For that reason, nowadays I give more value to what people actually write, their frequency and their past consistency when I am recruiting. I still consider the number of games people are in, but if someone with 10 games has a style that I do like, posts everyday and has maintained commitment to the games through the years, that is a good predictor of a successful contribution to my game more than other person in just a couple of games whose posts are one liners or just rolls, whose posting frequency is unstable or unknown, and has a tracking record of having dropped many games or constantly passes weeks periods absent without notice.


John Woodford wrote:
Shadow Dragon wrote:
My 'favorite' is when applying for an AP and people who apply write, "The last time/two times I played this AP..." Really? If you've played it before how about letting someone who hasn't played it have a chance?

I don't see that one a lot, but I sympathize. Speaking only for myself, I zero interest in playing through the one AP I've finished again, and I don't understand wanting to do that.

OTOH, there are a lot of us who have *started* APs and not gotten through them...I've had four or five RotR games flame out before finishing the first part, and I'm far from unique in this.

Yeah there's quite a thing with RotR games folding on these boards, been there myself. TBH it's not the fault of the AP it's just one of the more popular ones and most games fold before getting 10 pages of posts.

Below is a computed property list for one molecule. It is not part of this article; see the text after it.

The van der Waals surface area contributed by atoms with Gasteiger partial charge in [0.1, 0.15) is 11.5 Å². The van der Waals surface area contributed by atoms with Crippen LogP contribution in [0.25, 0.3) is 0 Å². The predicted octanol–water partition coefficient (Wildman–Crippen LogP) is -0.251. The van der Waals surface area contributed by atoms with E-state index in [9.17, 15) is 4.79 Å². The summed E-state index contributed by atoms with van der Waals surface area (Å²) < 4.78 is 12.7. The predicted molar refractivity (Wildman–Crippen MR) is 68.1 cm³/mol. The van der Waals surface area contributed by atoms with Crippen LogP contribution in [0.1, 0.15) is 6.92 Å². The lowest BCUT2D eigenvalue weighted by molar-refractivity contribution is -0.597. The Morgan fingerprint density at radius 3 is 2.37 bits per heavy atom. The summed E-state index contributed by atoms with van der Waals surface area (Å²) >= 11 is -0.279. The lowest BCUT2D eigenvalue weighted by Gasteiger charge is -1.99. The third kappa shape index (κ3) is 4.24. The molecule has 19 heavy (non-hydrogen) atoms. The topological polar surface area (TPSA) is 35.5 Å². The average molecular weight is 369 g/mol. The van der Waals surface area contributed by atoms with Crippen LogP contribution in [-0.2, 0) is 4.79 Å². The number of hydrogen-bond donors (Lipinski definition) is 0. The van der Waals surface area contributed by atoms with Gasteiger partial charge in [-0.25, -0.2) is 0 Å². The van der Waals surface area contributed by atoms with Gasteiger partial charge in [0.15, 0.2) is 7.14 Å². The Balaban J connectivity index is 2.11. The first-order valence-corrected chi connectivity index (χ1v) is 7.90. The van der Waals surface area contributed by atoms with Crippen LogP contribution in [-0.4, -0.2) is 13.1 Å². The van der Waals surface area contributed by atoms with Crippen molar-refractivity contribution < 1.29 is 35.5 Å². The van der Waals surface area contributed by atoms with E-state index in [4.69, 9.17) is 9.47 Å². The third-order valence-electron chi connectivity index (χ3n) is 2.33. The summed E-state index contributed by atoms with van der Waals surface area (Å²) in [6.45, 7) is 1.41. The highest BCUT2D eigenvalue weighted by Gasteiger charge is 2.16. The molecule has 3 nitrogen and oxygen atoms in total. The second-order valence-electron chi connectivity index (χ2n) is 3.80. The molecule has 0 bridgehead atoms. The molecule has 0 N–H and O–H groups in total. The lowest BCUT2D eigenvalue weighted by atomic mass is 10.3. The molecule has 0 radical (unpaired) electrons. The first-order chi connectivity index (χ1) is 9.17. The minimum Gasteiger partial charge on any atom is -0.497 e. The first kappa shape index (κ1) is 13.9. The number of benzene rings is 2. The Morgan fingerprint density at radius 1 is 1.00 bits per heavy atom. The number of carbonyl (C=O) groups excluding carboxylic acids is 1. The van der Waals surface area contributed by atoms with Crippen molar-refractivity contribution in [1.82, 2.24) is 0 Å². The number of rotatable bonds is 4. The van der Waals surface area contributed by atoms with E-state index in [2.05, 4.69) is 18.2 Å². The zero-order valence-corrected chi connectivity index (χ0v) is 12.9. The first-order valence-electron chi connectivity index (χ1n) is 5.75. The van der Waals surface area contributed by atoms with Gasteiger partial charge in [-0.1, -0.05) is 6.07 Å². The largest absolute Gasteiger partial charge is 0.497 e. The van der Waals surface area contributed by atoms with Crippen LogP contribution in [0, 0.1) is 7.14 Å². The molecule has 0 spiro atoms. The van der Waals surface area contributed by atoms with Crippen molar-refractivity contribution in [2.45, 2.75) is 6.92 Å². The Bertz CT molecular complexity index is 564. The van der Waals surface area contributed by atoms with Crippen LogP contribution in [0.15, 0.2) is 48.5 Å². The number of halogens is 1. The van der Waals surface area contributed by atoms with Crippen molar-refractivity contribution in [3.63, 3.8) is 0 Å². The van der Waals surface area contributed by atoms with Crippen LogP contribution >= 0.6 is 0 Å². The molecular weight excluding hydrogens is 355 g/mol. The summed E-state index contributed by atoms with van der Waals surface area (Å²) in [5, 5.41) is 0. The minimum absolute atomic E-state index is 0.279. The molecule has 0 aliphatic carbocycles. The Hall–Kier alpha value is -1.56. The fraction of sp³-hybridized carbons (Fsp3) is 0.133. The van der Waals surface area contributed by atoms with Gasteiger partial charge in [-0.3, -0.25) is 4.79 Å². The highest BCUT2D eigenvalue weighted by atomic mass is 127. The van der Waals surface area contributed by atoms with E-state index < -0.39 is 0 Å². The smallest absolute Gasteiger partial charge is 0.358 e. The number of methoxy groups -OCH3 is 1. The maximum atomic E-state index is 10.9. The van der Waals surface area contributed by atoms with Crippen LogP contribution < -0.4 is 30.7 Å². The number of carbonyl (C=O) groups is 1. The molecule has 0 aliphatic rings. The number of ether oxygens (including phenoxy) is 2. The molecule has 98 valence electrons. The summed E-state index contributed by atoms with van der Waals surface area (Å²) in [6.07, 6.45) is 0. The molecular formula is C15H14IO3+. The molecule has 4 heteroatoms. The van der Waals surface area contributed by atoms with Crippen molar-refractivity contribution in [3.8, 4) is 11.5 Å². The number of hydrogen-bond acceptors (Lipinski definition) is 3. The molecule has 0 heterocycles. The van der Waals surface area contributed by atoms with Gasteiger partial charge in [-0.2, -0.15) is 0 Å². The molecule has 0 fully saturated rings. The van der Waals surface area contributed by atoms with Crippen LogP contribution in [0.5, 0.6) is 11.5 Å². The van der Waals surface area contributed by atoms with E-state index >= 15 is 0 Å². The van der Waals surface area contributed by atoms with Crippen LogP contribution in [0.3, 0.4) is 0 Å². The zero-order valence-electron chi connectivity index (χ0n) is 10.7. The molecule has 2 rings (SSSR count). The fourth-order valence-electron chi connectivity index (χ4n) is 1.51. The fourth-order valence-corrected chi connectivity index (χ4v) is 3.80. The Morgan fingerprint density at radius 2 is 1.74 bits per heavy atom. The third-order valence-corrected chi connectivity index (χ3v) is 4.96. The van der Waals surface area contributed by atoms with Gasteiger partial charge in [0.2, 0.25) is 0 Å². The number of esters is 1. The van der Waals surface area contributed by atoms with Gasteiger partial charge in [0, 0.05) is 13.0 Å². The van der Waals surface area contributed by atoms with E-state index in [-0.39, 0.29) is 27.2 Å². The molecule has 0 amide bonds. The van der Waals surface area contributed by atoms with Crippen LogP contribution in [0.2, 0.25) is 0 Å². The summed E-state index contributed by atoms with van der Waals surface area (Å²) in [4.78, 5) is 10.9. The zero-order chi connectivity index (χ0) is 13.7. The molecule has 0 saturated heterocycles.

Silver Crusade

I keep hoping for another table of Wrath of the Righteous; I'm 0 for 2 in recruitment.

Liberty's Edge

Pathfinder Adventure Path, Rulebook, Starfinder Roleplaying Game Subscriber

I've started WotR 2 1/2 times (the half-time was because the GM for one of them was running two tables, lost players from each, and combined them before shutting down), and haven't gotten more than halfway into Part I.

This isn't really off-topic: the (lack of) longevity of APs on the boards can encourage players to pile up campaigns under the assumption that their current run through RotR is going to fail just like the last ones did. I've seen people nominally participating in more than one instantiation of the same AP, and the only thing I can figure is that they're sure one of them is going down.

Community / Forums / Online Campaigns / General Discussion / Can you have too many games? All Messageboards

Want to post a reply? Sign in.
Recent threads in General Discussion